Category Archives: Monetary stability

We Can End Federal Taxation as We Know It

By Barry Elias | Friday, 18 Dec 2015 06:56 AM

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The way we tax is obsolete.

More than a century has passed since the inception of the federal income tax. It’s safe to say, this system has completely broken down. The complex, voluminous tax code — included in the 70,000-plus page CCH Standard Federal Tax Reporter — needs a revolutionary overhaul.

The current system doesn’t raise nearly enough money, social security is nearing insolvency, the administrative cost is exorbitant, and economic growth is actually impeded.

We need tax reform that will increase investment, productivity, employment, income, purchasing power, and economic growth, while keeping inflation and tax compliance costs low. I believe my tax plan will achieve all of these objectives.

The purpose of the federal tax is to collect enough revenues to pay for the government’s annual expenditures. We spent nearly $3.7 trillion in this fiscal year 2015, but only collected about $3.2 trillion, leaving a shortfall of nearly $500 billion, which must be borrowed, and we pay interest on this debt.

Furthermore, we forgo tax revenue due to deductions, exclusions and other preferential tax treatments. Last year alone, that amounted to roughly $1.2 trillion. New types of transactions have spawned an underground economy that is valued at close to $2 trillion per annum, which goes completely unreported. Included in this figure are transactions that occur on eBay and Airbnb; Bitcoin trading; illegal drug trafficking and distribution; domestic assistance; babysitter services; and lemonade stand revenue: The list is endless.

Due to the underground economy, the U. S. Treasury loses nearly $400 billion of tax revenue every year. In addition, social security taxes are only collected on the first $118,500 of earned income. The professional athlete earning $10 million, for example, pays no social security tax on nearly 99% of his pay.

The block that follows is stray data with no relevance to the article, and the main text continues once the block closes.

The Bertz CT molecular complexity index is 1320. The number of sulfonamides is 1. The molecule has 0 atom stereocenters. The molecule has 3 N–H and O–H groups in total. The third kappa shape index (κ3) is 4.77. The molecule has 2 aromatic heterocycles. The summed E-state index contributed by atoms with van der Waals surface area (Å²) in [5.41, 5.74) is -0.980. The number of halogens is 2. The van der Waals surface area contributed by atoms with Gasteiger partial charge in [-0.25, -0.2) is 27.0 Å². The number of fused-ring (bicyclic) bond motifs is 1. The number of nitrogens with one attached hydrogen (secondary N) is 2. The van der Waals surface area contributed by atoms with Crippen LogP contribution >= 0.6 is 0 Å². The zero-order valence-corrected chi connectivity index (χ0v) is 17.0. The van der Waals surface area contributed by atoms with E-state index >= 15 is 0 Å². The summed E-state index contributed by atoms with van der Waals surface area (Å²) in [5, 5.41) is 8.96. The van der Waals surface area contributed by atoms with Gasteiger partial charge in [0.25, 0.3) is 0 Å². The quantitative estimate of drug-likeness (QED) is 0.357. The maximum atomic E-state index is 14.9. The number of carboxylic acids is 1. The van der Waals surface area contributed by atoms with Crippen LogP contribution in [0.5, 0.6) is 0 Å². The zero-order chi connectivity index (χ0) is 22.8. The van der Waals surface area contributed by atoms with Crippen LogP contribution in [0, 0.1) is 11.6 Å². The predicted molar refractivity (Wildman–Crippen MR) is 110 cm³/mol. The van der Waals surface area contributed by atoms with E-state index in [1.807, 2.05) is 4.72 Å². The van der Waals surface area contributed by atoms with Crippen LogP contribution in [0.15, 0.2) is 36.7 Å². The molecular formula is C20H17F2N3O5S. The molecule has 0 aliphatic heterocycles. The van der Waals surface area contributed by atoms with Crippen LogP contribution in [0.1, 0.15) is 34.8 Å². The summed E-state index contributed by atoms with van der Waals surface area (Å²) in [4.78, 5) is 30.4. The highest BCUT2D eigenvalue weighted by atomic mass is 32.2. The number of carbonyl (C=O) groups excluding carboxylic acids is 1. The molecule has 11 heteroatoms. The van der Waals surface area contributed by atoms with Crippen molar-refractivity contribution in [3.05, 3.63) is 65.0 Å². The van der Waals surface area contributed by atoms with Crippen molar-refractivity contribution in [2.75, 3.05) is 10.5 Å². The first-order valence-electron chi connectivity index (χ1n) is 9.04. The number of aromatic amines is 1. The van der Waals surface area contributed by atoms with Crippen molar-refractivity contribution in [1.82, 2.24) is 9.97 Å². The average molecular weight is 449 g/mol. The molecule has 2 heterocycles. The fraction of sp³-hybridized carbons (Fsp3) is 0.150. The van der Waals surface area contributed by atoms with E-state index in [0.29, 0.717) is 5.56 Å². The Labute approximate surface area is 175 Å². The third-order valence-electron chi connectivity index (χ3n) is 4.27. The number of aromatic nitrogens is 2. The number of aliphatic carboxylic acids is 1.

To make matters worse, complying with the current arcane system – one that looms large as a nuisance on our calendars in the months leading up to April 15 – has a hidden cost totaling hundreds of billions of dollars each year. This expense includes tax preparation professionals, financial advisers, estate planners, attorneys, lobbyists, Internal Revenue

Service agents, and the time spent by all parties involved. Nearly 6 billion hours are invested in this activity each year.

Tax compliance actually impedes economic growth. We can use the savings and 6 billion hours of time more productively to grow the economy. Our focus should shift towards making value-added goods and services at more competitive prices, rather than complying with an ineffective and inefficient tax code. The environment has also been harmed as we destroy forests to accommodate the massive printing of forms, manuals and instruction booklets.

Lost revenue and the cost to comply with the current federal tax system probably exceed $2 trillion. This is an extraordinary problem that yearns for a substantial solution.

Huge issues have been tackled at other times in our history. At the dawn of the 20th century, when the NY Central Railroad was forced to convert from steam locomotive to electric trains, the $70 million cost nearly matched their $80 million of annual revenues.

Nevertheless, management figured out a way to lay new tracks underground, while the railroad continued to operate. Incidentally, this investment created a huge, unexpected economic boom. As it turned out, Park Avenue was built over the tracks, permitting air rights to be leased to developers.

Herculean problems call for out-of-the-box measures.

My solution to the current tax conundrum is streamlined and elegant. Instead of taxing monetary inflows, such as income, I propose assessing what is done with the money: it is either saved or spent, and we can derive revenue from both to balance our annual budget.

This plan will minimize tax rates and administrative costs, while maximizing the tax base and transparency. It will also increase investment, productivity, employment, income, purchasing power, and economic growth over the long term for the general population, while keeping a lid on inflation.

My proposal will eliminate all current forms of federal taxation. These taxes include the following: income, social security, Medicare, disability, interest, dividends, capital gains, gifts, inheritances, and corporate profits.

They would be replaced by a tax on savings and consumption. Savings will be assessed at a lower rate than consumption, since a dollar saved generates significantly more jobs and income for society than a dollar spent.

The savings that are assessed would include only liquid financial assets, such as stocks, bonds and cash. These products typically involve the trading of existing assets or the restructuring or retirement of existing debt, instead of the creation of new assets. Too often, financial assets are a method for transferring wealth rather than creating value.

Hence, these savings need to be subject to tax, albeit at a much lower rate than that for consumption.